The Breakdown | Explaining Southern California's economy

Workforce housing in LA costs too much. Here's how to fix it

Metro rail lines in Los Angeles, coupled with the development of housing along transit corridors, could make the city a more affordable place to work, according to a recent report from the Los Angeles Business Council.
Metro rail lines in Los Angeles, coupled with the development of housing along transit corridors, could make the city a more affordable place to work, according to a recent report from the Los Angeles Business Council.
Ashley Myers-Turner/KPCC

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Los Angeles isn't a cheap place to buy or rent a house or an apartment. Only New York and San Francisco will cost you more.

According to UCLA's Paul Habibi — he's at the Anderson School of Management and focuses on real estate — this is dealing a grave blow to the city's competitiveness. But he has a solution, which he's outlined in a just-released report, produced in conjunction with the Los Angelss Business Council, an organization devoted to sustainable economic development in the region.

The idea laid out in "Developing Livable Communities: Enhancing Economic Competitiveness in Los Angeles" is straightforward. We don't have enough affordable workforce housing. But developers don't want to develop for the portion of the market that needs that housing the most: people earning between $42,400 and $63,600. Those folks — what Habibi calls a "donut hole" — make too much to qualify for subsidized housing, but don't make enough to afford the high-end housing that developers prefer (for obvious reasons).

Enter an integrated solution. Create an incentive to develop housing for this group along transit corridors, which are currently being expanded in L.A. "Continued investment in transit and transit corridors will make LA more economically competitive," said Habibi, who was the report's lead author.

If you think this is about creating more density in infamous L.A. urban sprawl, you'd be right on track. "You want to bring the workforce back toward the employment centers," Habibi said. "We need to lower the economic cost of getting workers from point A to point B."

Habibi thinks that multifamily rental housing makes the most sense for this development model. "It's the most cost-effective platform, because the cost per unit for developers is significantly less."

Habibi would know: In addition to serving on the Anderson School faculty, he's a Principal of Habibi Properties, LLC, "which owns over 1,600 apartment units in the Los Angeles area," according to his UCLA bio. Would this approach to development be good for his own business? Quite possibly, but Habibi takes a nuanced view that, in the end, isn't purely about maxmizing profits.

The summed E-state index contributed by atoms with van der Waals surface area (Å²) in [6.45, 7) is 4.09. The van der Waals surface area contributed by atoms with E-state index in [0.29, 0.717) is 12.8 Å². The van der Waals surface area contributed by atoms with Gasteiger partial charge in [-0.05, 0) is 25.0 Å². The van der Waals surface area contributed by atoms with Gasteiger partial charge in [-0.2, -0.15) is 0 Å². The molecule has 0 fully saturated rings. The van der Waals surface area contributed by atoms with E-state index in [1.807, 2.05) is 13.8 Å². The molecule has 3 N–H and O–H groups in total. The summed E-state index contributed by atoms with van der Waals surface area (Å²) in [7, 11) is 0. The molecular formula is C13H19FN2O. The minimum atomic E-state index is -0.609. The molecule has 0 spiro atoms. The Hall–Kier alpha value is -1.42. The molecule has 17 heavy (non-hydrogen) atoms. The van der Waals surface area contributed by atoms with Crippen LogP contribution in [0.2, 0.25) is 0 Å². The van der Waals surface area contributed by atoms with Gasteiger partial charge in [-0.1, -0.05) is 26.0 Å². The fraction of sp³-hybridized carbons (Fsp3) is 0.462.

At the moment, Habibi acknowledges, it makes more sense for developers to go for market-rate projects because they can make money doing it. So incentives have to be provided in terms of reduced risks and costs for developers — and the reducing has to be achieved through policy.

"The city needs to get very proactive and streamline development," he said.

That would entail potentially less restrictive environmental reviews, as well as city housing authorities stepping in to fill the gap left by the end of redevelopment agencies.

It would be easy to conclude that a bunch of new multifamily housing units clustered along existing and future transit routes would be enough to provide the workforce housing that L.A. lacks. But Habibi argues that there's more work to be done.

He envisions the development of "mobility hubs," where an assortment of getting-around options would plug into a mass-transit center, increasing overall mass-transit usage. This is from the report:

Approximately 200,000 people live within a quarter-mile of a transit stop in Los Angeles County, but six times that number – 1.24 million – live within one mile of a transit stop. Research shows that if these people used transit as often as those who live a quarter-mile from a stop, ridership would increase by 70,000 riders – a 19 percent increase on Metro rail lines.

Transforming vision into reality is going to require money, some of which could come from Measure J, a ballot initiative that will be in front of voters in November. It builds on Measure R's half cent L.A. County sales tax by stretching that funding out by 30 years.

Is it "game over" for new affordable workforce housing if Measure J fails? Not according to Habibi.

"Very little is dependent on Measure J, he said, insisting that the critical issue is to lower costs for developers.

"I don't think it will be a tough sell," he said. "If you lower risks and lower costs, the end result would be immediate."

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